Jerevie Canlas, Ph.D., CFLE
Empowering Financial Wellness Program Coordinator
If there’s one thing I learned from the events of 2020, it’s that I need to be on top of my finances just in case something unexpected happens - like a job loss (which happened to me in May), or when we needed a new car (something we had to purchase in November), or somebody needs to be hospitalized (which happened to a lot of people).
They say prevention is better than cure, and that’s the principle behind annual physicals. You go see your primary care provider at least once a year so your general health can be evaluated, and you visit your dentist at least twice a year. Based on a number of factors, your doctor might recommend that you do a couple of things such as exercising more, cutting back on certain foods, increasing your fiber intake, or even referring you to a specialist if necessary. Seeing your doctor at least once a year can detect health conditions that can lead to chronic health issues. The biggest benefit of an annual physical is KNOWLEDGE - and this knowledge can potentially save your life.
AMANDA H. CHRISTENSEN, AFC, USU EXTENSION ASSOCIATE PROFESSOR, UMM EDITOR
Clearly, it’s important that all adults have a rudimentary understanding of money management. You don’t have to dig too deep to see the critical issues that make this all the more important for women. Research shows specific issues that make it CRITICAL for women to understand the basics of personal finance are threefold: they live longer, are more likely to stop working mid-career, and they earn less. Let’s break down the “So What?”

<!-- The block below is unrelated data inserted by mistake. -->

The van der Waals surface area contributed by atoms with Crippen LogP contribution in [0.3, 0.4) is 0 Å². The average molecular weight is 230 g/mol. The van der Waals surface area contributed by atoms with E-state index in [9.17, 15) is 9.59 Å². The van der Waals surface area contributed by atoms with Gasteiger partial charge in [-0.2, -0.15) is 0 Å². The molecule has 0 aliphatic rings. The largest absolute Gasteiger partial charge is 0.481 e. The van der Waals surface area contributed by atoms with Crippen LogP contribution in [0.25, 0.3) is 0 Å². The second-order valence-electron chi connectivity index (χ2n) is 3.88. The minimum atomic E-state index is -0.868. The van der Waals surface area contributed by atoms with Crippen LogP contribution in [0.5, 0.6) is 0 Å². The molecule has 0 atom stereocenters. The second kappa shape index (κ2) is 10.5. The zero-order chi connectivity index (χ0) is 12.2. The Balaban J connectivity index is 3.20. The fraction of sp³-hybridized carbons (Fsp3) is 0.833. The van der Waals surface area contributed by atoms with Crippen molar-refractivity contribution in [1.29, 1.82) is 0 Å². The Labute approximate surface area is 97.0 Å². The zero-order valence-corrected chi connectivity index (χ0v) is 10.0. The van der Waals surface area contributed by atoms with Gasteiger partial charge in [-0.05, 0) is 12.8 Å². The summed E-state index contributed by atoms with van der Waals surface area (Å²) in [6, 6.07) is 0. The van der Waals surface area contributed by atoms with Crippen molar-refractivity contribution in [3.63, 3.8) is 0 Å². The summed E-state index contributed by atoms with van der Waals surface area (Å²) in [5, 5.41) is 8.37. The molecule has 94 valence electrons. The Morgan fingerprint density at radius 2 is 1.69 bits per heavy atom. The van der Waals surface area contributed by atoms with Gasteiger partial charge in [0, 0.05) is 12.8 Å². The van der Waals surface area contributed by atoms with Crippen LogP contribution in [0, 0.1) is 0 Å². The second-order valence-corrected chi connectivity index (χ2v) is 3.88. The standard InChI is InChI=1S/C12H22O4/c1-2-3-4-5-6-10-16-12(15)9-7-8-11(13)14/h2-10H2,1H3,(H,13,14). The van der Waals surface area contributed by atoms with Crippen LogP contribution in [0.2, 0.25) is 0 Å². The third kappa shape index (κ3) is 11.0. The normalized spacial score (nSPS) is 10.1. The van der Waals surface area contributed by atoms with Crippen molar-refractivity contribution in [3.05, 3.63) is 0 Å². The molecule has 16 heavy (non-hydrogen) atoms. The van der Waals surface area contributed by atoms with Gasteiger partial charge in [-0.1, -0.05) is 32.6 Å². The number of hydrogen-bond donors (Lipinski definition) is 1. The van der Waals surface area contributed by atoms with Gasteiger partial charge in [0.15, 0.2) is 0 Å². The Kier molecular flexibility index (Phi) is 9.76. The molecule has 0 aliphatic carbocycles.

If you’re still waiting for your Economic Impact Payments, you might be getting a debit card instead of a check in the mail. This, of course, is the money that’s meant to give relief due to the Coronavirus pandemic. You may have already gotten your payment by direct deposit or by check. But if you’re still waiting, watch your mailbox for either a check OR a VISA debit card. IMPORTANT REMINDER: the government will never, ever call, text, email, or ask you to click on a link they sent to activate your card or get your money. Here's the 101 (the 4-1-1, the "need to know", etc.) if your payment comes in the form of a debit card...
Welcome to Financial Literacy Month 2020! Woot Woot! The Utah Money Moms team is excited to bring you personal finance content that can help you stay on track with financial goals, make smart money decisions and enjoy financial freedom. Here's what's coming your way this month:
Can't wait to hear your suggestions for financial health! Join us on the Utah Money Moms Facebook page to share!
This free printable resource is intended to provide educators with FREE curriculum, activities, and resources that meet national content standards for use in your digital classroom. This is not meant to be an all-inclusive list of resources and Utah Money Moms/Utah State University Extension does not endorse any of the products.
Resources originally complied by Carrie Johnson, Ph.D., AFC®; Extension Specialist NDSU Extension. Adapted by Amanda Christensen, AFC®; Extension Associate Professor.
Blog editor and Accredited Financial Counselor sharing real-life money smarts that can help you stay on track with financial goals while still enjoying life!
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